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Components of a Computer


Academic year: 2022

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DCP- 01



• A computer is an automatic, electronic and programmable device that can instruct hardware to carry out arbitrary sequences of arithmetic, logical and other operations in order to convert given input into desired output. It has ability to store, retrieve and process data. It usually consists of input, output, storage, CPU (arithmetic logic unit (ALU) and control unit (CU).


Basic Functions of Computer


Components of a Computer


Computer Hardware

• Physical components of a computer, such as CPU, Memory, Input and Output devices, Auxiliary storage devices.

• The hardware components include devices that perform the functions of accepting input, processing, data storage and generating output.

• Hardware is directed by the software to execute any instruction.


Central Processing Unit (CPU)

Control Unit

• This unit controls the operations of all parts of the computer but does not carry out any actual data processing operations.

• It is responsible for controlling the transfer of data and instructions among other units of a computer.

• It obtains the instructions from the memory, interprets them, and directs the operation of the computer.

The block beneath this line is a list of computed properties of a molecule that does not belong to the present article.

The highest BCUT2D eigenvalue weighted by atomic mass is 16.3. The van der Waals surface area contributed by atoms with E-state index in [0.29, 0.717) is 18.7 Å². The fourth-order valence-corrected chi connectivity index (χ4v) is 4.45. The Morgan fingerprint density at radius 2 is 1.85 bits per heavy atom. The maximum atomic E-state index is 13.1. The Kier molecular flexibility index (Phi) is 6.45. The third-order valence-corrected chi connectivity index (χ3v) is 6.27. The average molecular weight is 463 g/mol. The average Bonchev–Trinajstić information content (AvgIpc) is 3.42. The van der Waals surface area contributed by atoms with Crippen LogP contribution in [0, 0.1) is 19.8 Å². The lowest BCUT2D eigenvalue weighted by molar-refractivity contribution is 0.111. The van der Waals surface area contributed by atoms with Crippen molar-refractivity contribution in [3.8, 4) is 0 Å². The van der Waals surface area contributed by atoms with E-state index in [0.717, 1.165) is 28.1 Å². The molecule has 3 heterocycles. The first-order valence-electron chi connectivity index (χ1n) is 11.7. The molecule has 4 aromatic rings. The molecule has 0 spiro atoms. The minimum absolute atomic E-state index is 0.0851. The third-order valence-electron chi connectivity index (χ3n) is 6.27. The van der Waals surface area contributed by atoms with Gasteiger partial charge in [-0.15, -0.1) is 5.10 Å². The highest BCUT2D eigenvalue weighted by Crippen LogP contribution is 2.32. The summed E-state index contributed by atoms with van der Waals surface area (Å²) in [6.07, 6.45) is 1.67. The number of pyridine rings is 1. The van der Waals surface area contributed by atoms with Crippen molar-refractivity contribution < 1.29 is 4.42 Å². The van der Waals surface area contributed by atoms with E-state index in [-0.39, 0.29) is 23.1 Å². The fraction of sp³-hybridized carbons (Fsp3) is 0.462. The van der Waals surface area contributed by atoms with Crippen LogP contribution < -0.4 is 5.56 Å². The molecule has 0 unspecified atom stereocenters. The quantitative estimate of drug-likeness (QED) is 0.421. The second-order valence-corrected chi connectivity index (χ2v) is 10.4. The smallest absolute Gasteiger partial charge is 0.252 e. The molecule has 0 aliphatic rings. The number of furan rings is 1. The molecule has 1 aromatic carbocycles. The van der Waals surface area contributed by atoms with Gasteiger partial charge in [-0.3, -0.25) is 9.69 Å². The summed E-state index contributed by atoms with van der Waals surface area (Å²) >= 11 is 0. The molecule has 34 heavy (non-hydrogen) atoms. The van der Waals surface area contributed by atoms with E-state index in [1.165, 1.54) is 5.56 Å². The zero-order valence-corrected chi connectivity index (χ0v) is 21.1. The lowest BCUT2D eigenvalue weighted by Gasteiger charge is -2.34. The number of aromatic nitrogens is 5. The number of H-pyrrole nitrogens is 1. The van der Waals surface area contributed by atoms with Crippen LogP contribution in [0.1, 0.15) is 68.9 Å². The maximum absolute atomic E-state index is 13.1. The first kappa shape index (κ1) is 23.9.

• It communicates with Input / Output devices for transfer of data or results from storage.


Arithmetic/logic unit (ALU):

Arithmetic operations: It performs arithmetic operations like addition, subtraction, multiplication, and division. All complex operations are done by making repetitive use of the above operations.

Logic Operations: It also performs logical functions like comparing, selecting, and merging of data.


Input Device

• In computing, an input device is hardware equipment used to accept data and control signals from a user/device.

This unit contains devices with the help of which we enter data into the computer.

This unit creates a link between the user and the computer.

The input devices translate the information into a form understandable by the computer


Input Devices



Joy Stick

Light pen

Digitizer or Graphic Tablet

Track Ball



Magnetic Ink Card Reader (MICR)

Optical Character Reader (OCR)

Bar Code Reader

Optical Mark Reader (OMR)


Input Devices


Output Devices

An output device consists of devices with the help of which we get the information from the computer.

This unit is a link between the computer and the users.

Output devices translate the computer's output into a form understandable by the users.




Output Devices


Memory Unit

Computer memory is any physical device capable of storing information temporarily or permanently.

Primary memory

Secondary memory


Primary memory

Every computer has a temporary storage built into the computer hardware

It stores instructions and data of a program mainly when the program is being executed by the CPU.

This temporary storage is known as main memory, primary storage, or simply memory


Random Access Memory (RAM)

Primary storage of a computer is often referred to as RAM because of its random access